Bearded dragons may be relatively new to the shores of America, but they sure are cool. Here are 10 things you probably didn't know about bearded dragons, and why you might strongly consider bringing one into your life and home.
Bearded dragons are also known by their scientific genus name, Pogona, or specifically for the Inland Bearded Dragon, Pogona vitticeps, and by their colloquial name, "beardies."
Beardies wave their arms at each other to show species recognition or to demonstrate submission. (You can watch some cute-as-pie baby beardies waving here.
Bearded dragons can run up to nine miles per hour. But for the most part, they are quite sedentary lizards.
Bearded dragons are one of the most easy-going and relaxed in the reptile world. They are amongst the easiest to leash train, and will even casually allow their owners to dress them in clothing.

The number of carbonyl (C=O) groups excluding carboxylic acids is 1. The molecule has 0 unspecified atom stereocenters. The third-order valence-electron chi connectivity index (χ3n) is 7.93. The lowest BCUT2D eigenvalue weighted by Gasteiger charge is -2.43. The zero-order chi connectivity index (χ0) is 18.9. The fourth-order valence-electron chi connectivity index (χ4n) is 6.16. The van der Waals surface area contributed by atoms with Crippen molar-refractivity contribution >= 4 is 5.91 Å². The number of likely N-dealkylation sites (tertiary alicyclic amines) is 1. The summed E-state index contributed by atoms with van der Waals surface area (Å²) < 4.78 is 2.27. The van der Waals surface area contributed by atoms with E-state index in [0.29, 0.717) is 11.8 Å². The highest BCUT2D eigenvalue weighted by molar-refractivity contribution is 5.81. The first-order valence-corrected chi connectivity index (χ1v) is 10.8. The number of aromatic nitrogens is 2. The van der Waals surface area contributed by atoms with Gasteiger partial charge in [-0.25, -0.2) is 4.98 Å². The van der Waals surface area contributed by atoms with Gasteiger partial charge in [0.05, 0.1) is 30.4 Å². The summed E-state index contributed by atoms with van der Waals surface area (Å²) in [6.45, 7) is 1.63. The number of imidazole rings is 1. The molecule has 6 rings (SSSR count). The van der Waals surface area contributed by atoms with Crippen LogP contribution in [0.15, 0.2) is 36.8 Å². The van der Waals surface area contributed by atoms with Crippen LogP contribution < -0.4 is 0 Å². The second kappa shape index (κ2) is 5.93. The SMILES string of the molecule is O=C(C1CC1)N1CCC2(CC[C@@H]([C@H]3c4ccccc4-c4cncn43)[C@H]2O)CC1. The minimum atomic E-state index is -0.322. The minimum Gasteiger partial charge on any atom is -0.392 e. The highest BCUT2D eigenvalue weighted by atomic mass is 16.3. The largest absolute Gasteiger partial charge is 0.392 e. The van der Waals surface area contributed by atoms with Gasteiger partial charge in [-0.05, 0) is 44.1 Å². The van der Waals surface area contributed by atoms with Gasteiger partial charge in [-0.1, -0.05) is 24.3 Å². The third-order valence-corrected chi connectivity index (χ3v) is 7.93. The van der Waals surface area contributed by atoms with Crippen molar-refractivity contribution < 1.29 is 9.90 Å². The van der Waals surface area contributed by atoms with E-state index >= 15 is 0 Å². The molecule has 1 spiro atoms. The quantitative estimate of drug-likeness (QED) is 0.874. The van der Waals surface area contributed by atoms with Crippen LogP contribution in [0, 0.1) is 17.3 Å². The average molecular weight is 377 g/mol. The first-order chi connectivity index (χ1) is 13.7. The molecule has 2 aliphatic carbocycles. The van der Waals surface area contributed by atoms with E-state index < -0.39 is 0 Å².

Bearded dragons get their name from the spiny projections under their necks that resemble a man’s beard. When they feel threatened or excited, they puff out their beards and open their mouths to make themselves look bigger.
Bearded dragons show their romantic interest by bobbing their heads up and down at prospective mates — the male bobs his head rapidly and the female responds with a slower head bobbing. They will also wave at each other to show interest.
Beardies eat a variety of things: greens, leaves, fruit, flowers, and small pieces of meat, including insects, small rodents, and small lizards.
Beardies will often take naps for a few weeks in the fall (though it can happen at any time of the year) and then wake up and get back to life as usual.
Captive bearded dragons can live up to ten years, as long as they are kept physically and mentally healthy.
Bearded dragons hail from the deserts of Australia.They weren’t introduced into the United States until the 1990s, but have since become popular as pets.
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